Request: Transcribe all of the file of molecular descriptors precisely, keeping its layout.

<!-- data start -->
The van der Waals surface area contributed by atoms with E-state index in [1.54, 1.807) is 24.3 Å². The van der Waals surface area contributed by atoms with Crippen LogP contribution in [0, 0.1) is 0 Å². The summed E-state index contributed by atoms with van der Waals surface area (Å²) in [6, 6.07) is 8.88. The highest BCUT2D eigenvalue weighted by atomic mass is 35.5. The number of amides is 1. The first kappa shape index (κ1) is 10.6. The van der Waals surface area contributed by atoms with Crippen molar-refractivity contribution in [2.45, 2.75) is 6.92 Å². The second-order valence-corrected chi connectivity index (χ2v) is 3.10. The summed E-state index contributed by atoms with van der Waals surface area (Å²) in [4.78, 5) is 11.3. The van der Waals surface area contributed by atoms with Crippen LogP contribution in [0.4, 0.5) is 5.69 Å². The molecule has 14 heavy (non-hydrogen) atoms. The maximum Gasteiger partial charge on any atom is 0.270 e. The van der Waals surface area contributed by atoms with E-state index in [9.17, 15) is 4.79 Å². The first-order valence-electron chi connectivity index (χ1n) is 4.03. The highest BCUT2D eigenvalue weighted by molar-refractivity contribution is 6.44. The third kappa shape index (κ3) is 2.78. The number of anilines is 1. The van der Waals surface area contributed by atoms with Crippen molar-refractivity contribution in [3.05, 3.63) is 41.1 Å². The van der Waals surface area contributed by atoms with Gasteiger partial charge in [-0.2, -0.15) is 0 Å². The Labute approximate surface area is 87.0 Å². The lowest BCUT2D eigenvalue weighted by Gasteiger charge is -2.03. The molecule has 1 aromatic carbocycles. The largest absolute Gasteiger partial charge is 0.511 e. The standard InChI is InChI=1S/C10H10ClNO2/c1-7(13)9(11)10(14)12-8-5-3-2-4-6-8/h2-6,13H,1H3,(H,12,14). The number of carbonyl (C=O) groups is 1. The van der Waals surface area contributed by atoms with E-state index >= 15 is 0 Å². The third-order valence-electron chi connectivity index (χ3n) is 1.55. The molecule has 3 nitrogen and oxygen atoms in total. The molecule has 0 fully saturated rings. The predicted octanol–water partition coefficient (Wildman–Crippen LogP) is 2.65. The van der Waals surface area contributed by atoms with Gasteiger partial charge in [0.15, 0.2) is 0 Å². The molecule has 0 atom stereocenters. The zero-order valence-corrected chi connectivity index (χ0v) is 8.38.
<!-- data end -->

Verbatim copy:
The van der Waals surface area contributed by atoms with E-state index in [1.54, 1.807) is 24.3 Å². The van der Waals surface area contributed by atoms with Crippen LogP contribution in [0, 0.1) is 0 Å². The summed E-state index contributed by atoms with van der Waals surface area (Å²) in [6, 6.07) is 8.88. The highest BCUT2D eigenvalue weighted by atomic mass is 35.5. The number of amides is 1. The first kappa shape index (κ1) is 10.6. The van der Waals surface area contributed by atoms with Crippen molar-refractivity contribution in [2.45, 2.75) is 6.92 Å². The second-order valence-corrected chi connectivity index (χ2v) is 3.10. The summed E-state index contributed by atoms with van der Waals surface area (Å²) in [4.78, 5) is 11.3. The van der Waals surface area contributed by atoms with Crippen LogP contribution in [0.4, 0.5) is 5.69 Å². The molecule has 14 heavy (non-hydrogen) atoms. The maximum Gasteiger partial charge on any atom is 0.270 e. The van der Waals surface area contributed by atoms with E-state index in [9.17, 15) is 4.79 Å². The first-order valence-electron chi connectivity index (χ1n) is 4.03. The highest BCUT2D eigenvalue weighted by molar-refractivity contribution is 6.44. The third kappa shape index (κ3) is 2.78. The number of anilines is 1. The van der Waals surface area contributed by atoms with Crippen molar-refractivity contribution in [3.05, 3.63) is 41.1 Å². The van der Waals surface area contributed by atoms with Gasteiger partial charge in [-0.2, -0.15) is 0 Å². The Labute approximate surface area is 87.0 Å². The lowest BCUT2D eigenvalue weighted by Gasteiger charge is -2.03. The molecule has 1 aromatic carbocycles. The largest absolute Gasteiger partial charge is 0.511 e. The standard InChI is InChI=1S/C10H10ClNO2/c1-7(13)9(11)10(14)12-8-5-3-2-4-6-8/h2-6,13H,1H3,(H,12,14). The number of carbonyl (C=O) groups is 1. The van der Waals surface area contributed by atoms with E-state index >= 15 is 0 Å². The third-order valence-electron chi connectivity index (χ3n) is 1.55. The molecule has 3 nitrogen and oxygen atoms in total. The molecule has 0 fully saturated rings. The predicted octanol–water partition coefficient (Wildman–Crippen LogP) is 2.65. The van der Waals surface area contributed by atoms with Gasteiger partial charge in [0.15, 0.2) is 0 Å². The molecule has 0 atom stereocenters. The zero-order valence-corrected chi connectivity index (χ0v) is 8.38.